Sometimes I called them to let them know I was still interested and had “built some skills” [lol].

And other times they called me.  One time a partner called me when I was in a car with a date and I had to drive erratically around and ignore her while doing an impromptu interview.  By the end, I was sweating profusely and not surprisingly, the date did not go well.  Struggles.

Midway through the summer of 2006, a partner of the firm called me and offered me an interview.  The interview led to a job offer.  I said I would think about it (ha!), and “accepted” a week later.

On the first week of the job, they put me in a business class seat and flew me to attend a presentation in Asia; at this presentation, the governor of a large province declared that he wanted to build an F-1 track, a few casino resorts, two theme parks, and twenty-thousand hotel rooms.  Actually, he wanted more than that, and said that the original plans were too small.

So…I had entered the peak bubble zone.

Now to understand what that was all about, you have to understand what ERA did.  ERA was a staid old consulting firm with partners who were in their 50s to 70s.

ERA was started by the original economic consultant to Walt Disney when he built Disneyland in 1955, and for the next 50 years, the firm was the official consultant of choice to any developer, government, or operator who wanted to build or expand leisure real estate operations.

Our job was to validate the financials and make sure the projects would work.  To perform feasibility studies.

That meant that over the next two years, I sat in a clearinghouse of insane real estate ideas.  Again, this was peak bubble.  This meant that every week, we would be bombarded with plans, sketches, and visions of any conceivable leisure entertainment land use you could think of.

If you remember back to this time, this is when Dubai was announcing a new ludicrous project every few weeks, from the Palm and World Islands, to the tallest tower in the world, to malls larger than cities, and mega theme parks larger than Disney World.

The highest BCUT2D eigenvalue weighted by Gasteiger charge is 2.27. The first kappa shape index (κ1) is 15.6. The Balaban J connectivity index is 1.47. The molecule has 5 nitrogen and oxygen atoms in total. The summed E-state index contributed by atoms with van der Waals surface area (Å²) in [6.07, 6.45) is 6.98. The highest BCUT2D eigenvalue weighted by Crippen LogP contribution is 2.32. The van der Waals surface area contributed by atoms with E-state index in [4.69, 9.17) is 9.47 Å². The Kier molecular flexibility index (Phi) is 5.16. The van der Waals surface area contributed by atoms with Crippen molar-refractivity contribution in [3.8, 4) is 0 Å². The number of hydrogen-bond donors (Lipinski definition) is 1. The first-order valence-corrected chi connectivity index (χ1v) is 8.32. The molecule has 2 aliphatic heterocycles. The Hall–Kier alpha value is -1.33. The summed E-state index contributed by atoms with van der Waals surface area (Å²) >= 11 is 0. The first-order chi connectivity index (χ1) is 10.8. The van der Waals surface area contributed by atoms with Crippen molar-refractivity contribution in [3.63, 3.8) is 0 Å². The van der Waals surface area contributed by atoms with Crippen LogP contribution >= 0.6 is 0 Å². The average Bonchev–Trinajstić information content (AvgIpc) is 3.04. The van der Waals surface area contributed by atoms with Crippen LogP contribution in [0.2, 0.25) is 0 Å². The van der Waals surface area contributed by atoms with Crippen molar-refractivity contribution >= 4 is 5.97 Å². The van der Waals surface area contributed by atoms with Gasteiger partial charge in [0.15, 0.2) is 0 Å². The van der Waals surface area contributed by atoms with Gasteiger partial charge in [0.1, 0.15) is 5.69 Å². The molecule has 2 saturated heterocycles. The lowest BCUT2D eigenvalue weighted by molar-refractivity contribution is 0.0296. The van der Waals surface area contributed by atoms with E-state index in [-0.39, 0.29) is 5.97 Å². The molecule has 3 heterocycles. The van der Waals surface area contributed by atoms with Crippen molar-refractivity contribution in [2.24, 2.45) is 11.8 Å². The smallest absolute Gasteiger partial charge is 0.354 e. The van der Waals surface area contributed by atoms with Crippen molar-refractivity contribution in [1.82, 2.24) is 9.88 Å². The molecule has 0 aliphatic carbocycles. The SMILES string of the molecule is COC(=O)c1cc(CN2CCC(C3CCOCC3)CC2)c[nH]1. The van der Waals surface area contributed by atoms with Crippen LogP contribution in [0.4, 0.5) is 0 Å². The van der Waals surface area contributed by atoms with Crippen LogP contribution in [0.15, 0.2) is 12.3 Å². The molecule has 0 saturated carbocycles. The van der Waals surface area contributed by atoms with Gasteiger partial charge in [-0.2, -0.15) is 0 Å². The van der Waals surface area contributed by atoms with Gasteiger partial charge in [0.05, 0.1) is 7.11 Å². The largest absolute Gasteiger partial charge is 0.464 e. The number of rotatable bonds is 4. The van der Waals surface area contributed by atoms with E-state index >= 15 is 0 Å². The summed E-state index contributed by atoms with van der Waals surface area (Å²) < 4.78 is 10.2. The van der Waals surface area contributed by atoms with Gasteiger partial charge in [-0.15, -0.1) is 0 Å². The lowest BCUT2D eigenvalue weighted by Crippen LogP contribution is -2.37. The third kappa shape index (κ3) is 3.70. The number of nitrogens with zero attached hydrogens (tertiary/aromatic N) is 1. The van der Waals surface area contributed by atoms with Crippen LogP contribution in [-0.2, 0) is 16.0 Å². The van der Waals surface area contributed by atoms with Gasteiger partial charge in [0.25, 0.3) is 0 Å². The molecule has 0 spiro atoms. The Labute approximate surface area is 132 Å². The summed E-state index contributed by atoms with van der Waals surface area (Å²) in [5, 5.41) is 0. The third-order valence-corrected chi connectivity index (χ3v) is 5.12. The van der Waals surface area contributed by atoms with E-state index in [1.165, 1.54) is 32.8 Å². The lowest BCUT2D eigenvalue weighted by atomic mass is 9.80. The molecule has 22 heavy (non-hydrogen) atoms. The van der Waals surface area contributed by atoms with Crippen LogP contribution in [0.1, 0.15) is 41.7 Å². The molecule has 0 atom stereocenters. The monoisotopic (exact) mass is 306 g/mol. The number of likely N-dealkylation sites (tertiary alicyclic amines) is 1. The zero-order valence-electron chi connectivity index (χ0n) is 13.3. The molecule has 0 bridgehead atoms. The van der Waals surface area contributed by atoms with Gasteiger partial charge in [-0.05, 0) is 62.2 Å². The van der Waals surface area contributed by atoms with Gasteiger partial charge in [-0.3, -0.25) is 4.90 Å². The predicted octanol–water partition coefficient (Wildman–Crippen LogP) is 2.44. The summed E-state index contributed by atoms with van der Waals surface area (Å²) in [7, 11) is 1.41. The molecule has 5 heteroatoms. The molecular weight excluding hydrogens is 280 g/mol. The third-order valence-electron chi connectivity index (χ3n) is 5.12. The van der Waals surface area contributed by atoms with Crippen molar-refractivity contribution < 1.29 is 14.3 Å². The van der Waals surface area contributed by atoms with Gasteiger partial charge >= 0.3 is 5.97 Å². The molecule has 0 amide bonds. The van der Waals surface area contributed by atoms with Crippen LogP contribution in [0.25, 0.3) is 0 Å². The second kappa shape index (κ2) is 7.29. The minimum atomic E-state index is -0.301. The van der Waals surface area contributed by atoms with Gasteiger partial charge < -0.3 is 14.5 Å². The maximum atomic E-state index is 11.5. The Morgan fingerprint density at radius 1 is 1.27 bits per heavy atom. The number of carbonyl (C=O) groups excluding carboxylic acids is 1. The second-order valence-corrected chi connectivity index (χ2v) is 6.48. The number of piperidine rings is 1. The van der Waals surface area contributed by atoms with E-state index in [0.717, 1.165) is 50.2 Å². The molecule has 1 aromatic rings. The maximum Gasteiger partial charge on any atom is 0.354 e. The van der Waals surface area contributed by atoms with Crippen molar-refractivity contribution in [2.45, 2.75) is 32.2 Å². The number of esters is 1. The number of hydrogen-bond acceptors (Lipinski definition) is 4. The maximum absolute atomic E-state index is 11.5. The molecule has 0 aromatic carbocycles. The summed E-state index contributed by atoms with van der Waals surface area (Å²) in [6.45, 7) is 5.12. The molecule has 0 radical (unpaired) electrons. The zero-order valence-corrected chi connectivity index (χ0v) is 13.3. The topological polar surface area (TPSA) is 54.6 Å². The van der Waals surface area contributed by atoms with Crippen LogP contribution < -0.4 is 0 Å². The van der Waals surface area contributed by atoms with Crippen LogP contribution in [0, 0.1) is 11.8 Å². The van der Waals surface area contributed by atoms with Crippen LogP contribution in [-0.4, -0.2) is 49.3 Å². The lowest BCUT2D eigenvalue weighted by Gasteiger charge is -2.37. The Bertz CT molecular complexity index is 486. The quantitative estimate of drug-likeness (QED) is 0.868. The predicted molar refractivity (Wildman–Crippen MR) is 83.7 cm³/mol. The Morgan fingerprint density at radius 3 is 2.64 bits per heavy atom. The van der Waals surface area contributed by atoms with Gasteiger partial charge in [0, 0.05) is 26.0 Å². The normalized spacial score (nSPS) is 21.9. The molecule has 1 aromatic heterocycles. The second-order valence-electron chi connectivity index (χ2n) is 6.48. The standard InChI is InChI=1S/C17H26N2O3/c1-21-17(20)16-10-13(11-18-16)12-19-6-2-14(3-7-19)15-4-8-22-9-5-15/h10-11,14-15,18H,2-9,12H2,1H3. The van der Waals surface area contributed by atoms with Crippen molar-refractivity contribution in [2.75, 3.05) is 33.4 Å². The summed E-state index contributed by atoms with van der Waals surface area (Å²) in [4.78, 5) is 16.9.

But what is less known, is that it wasn’t only Dubai back then.  It was everywhere, from Iceland to Cambodia, Korea, Mississippi, Spain, Cabo, Kazakhstan, Russia, India, and everywhere in between.

Everywhere but China.  China’s time would come after the financial crisis.

I saw drawings of 100 square mile theme parks, sphere-shaped casinos floating in water, and plans for assault rifle-themed or guitar-shaped theme parks.  I saw 100-story buildings in frontier market cities, biofuel farms, and resorts on deserted islands in the middle of the Pacific Ocean.  Every month, someone out of our Europe/Middle East office would send a Powerpoint deck full of pictures for projects in Dubai, with question marks and exclamation points and icons of oil barrels next to them.  At the risk of this sounding like a Ginsburgian “Howl”, let’s stop here.  But you get the idea.

I often think about why there was such a theme park craze during this time.  It seemed like any real estate developer or government was planning one.  I can only posit that it’s because every place in the world had borrowed the Dubai philosophy, which had borrowed it from Las Vegas – build it and they will come.

Before, I mentioned that the Marcus & Millichap San Diego presentation from 2004 should be enshrined somewhere in the Historical Annals.

Equally, any theme park, attraction, or real estate development presentation from this period should also be nominated for the canon.

I shuffled and sat through countless numbers of these: presentations featuring glossy color renderings of buildings that defied physics, and video fly-throughs set to cinematic soundtracks, all meant to hypnotize the viewer into submission; i.e. parting ways with their money.  If you can find them, I recommend sampling the 2007 vintage, which was a particularly ludicrous year.

According to my humble estimate, the total amount of mirages projects being proposed in this manner, coming through our doors alone, totaled more than $100 billion.  Just in Korea, where I was flying almost every month, more theme park projects were being proposed than existed in Orlando.

All this dreaming wasn’t free.  The cost for our services was in the six-figure USD range, so people were dedicating real resources to these projects.  And where was the money coming from?